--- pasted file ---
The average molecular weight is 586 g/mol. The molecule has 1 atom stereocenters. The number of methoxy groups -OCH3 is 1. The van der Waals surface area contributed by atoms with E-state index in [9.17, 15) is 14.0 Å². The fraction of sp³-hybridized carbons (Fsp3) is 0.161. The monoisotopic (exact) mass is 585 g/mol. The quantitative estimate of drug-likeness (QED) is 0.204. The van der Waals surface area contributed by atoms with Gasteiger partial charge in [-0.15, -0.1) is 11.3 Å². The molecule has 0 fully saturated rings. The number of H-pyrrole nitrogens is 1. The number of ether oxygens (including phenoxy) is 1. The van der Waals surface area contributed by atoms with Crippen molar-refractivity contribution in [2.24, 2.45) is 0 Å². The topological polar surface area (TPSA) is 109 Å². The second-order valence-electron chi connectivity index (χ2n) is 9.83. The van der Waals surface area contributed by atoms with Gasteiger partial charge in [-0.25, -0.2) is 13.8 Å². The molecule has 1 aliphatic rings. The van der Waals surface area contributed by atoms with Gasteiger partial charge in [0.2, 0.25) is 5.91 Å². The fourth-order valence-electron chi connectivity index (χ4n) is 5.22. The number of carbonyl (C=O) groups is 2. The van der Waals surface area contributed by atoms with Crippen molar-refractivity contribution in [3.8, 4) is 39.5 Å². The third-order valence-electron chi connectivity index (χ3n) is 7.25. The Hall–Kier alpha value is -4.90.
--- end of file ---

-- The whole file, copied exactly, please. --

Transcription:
The average molecular weight is 586 g/mol. The molecule has 1 atom stereocenters. The number of methoxy groups -OCH3 is 1. The van der Waals surface area contributed by atoms with E-state index in [9.17, 15) is 14.0 Å². The fraction of sp³-hybridized carbons (Fsp3) is 0.161. The monoisotopic (exact) mass is 585 g/mol. The quantitative estimate of drug-likeness (QED) is 0.204. The van der Waals surface area contributed by atoms with Gasteiger partial charge in [-0.15, -0.1) is 11.3 Å². The molecule has 0 fully saturated rings. The number of H-pyrrole nitrogens is 1. The number of ether oxygens (including phenoxy) is 1. The van der Waals surface area contributed by atoms with Crippen molar-refractivity contribution in [2.24, 2.45) is 0 Å². The topological polar surface area (TPSA) is 109 Å². The second-order valence-electron chi connectivity index (χ2n) is 9.83. The van der Waals surface area contributed by atoms with Gasteiger partial charge in [-0.25, -0.2) is 13.8 Å². The molecule has 1 aliphatic rings. The van der Waals surface area contributed by atoms with Gasteiger partial charge in [0.2, 0.25) is 5.91 Å². The fourth-order valence-electron chi connectivity index (χ4n) is 5.22. The number of carbonyl (C=O) groups is 2. The van der Waals surface area contributed by atoms with Crippen molar-refractivity contribution in [3.8, 4) is 39.5 Å². The third-order valence-electron chi connectivity index (χ3n) is 7.25. The Hall–Kier alpha value is -4.90.